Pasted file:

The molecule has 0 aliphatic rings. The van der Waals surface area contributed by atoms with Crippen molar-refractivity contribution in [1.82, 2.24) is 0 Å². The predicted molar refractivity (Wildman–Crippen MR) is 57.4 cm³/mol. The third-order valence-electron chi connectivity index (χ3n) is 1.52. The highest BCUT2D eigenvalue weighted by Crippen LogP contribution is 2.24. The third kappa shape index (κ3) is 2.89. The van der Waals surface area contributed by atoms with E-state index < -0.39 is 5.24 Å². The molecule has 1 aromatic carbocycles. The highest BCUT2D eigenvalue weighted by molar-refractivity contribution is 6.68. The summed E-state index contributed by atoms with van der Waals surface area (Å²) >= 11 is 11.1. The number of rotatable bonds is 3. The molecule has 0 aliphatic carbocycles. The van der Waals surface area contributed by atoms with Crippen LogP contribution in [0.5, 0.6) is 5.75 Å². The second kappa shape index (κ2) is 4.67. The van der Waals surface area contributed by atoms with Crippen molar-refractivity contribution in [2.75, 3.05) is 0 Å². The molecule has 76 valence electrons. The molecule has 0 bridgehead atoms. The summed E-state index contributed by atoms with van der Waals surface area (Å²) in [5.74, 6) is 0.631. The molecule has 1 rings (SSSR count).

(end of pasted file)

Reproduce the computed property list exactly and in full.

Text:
The molecule has 0 aliphatic rings. The van der Waals surface area contributed by atoms with Crippen molar-refractivity contribution in [1.82, 2.24) is 0 Å². The predicted molar refractivity (Wildman–Crippen MR) is 57.4 cm³/mol. The third-order valence-electron chi connectivity index (χ3n) is 1.52. The highest BCUT2D eigenvalue weighted by Crippen LogP contribution is 2.24. The third kappa shape index (κ3) is 2.89. The van der Waals surface area contributed by atoms with E-state index < -0.39 is 5.24 Å². The molecule has 1 aromatic carbocycles. The highest BCUT2D eigenvalue weighted by molar-refractivity contribution is 6.68. The summed E-state index contributed by atoms with van der Waals surface area (Å²) >= 11 is 11.1. The number of rotatable bonds is 3. The molecule has 0 aliphatic carbocycles. The van der Waals surface area contributed by atoms with Crippen LogP contribution in [0.5, 0.6) is 5.75 Å². The second kappa shape index (κ2) is 4.67. The van der Waals surface area contributed by atoms with Crippen molar-refractivity contribution in [2.75, 3.05) is 0 Å². The molecule has 76 valence electrons. The molecule has 0 bridgehead atoms. The summed E-state index contributed by atoms with van der Waals surface area (Å²) in [5.74, 6) is 0.631. The molecule has 1 rings (SSSR count).